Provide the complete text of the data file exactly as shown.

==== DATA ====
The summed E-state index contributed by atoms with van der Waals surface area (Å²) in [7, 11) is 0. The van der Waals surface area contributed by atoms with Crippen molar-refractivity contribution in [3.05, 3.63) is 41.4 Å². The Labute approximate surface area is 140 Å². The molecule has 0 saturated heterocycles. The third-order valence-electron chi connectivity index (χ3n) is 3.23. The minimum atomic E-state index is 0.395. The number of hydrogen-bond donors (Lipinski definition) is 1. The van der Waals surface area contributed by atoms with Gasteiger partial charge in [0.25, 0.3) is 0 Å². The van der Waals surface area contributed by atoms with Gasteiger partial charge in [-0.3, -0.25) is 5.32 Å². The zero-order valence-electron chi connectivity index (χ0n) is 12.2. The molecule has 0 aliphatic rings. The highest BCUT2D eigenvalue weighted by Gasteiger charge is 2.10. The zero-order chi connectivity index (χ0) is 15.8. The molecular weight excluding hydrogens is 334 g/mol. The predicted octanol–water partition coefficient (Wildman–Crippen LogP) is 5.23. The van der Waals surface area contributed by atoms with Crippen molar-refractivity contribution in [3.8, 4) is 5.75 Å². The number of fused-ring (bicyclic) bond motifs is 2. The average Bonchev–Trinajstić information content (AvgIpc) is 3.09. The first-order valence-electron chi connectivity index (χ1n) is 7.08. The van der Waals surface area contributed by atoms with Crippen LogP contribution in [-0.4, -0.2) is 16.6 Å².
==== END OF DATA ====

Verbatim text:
The summed E-state index contributed by atoms with van der Waals surface area (Å²) in [7, 11) is 0. The van der Waals surface area contributed by atoms with Crippen molar-refractivity contribution in [3.05, 3.63) is 41.4 Å². The Labute approximate surface area is 140 Å². The molecule has 0 saturated heterocycles. The third-order valence-electron chi connectivity index (χ3n) is 3.23. The minimum atomic E-state index is 0.395. The number of hydrogen-bond donors (Lipinski definition) is 1. The van der Waals surface area contributed by atoms with Gasteiger partial charge in [0.25, 0.3) is 0 Å². The van der Waals surface area contributed by atoms with Gasteiger partial charge in [-0.3, -0.25) is 5.32 Å². The zero-order valence-electron chi connectivity index (χ0n) is 12.2. The molecule has 0 aliphatic rings. The highest BCUT2D eigenvalue weighted by Gasteiger charge is 2.10. The zero-order chi connectivity index (χ0) is 15.8. The molecular weight excluding hydrogens is 334 g/mol. The predicted octanol–water partition coefficient (Wildman–Crippen LogP) is 5.23. The van der Waals surface area contributed by atoms with Crippen molar-refractivity contribution in [3.8, 4) is 5.75 Å². The number of fused-ring (bicyclic) bond motifs is 2. The average Bonchev–Trinajstić information content (AvgIpc) is 3.09. The first-order valence-electron chi connectivity index (χ1n) is 7.08. The van der Waals surface area contributed by atoms with Crippen LogP contribution in [-0.4, -0.2) is 16.6 Å².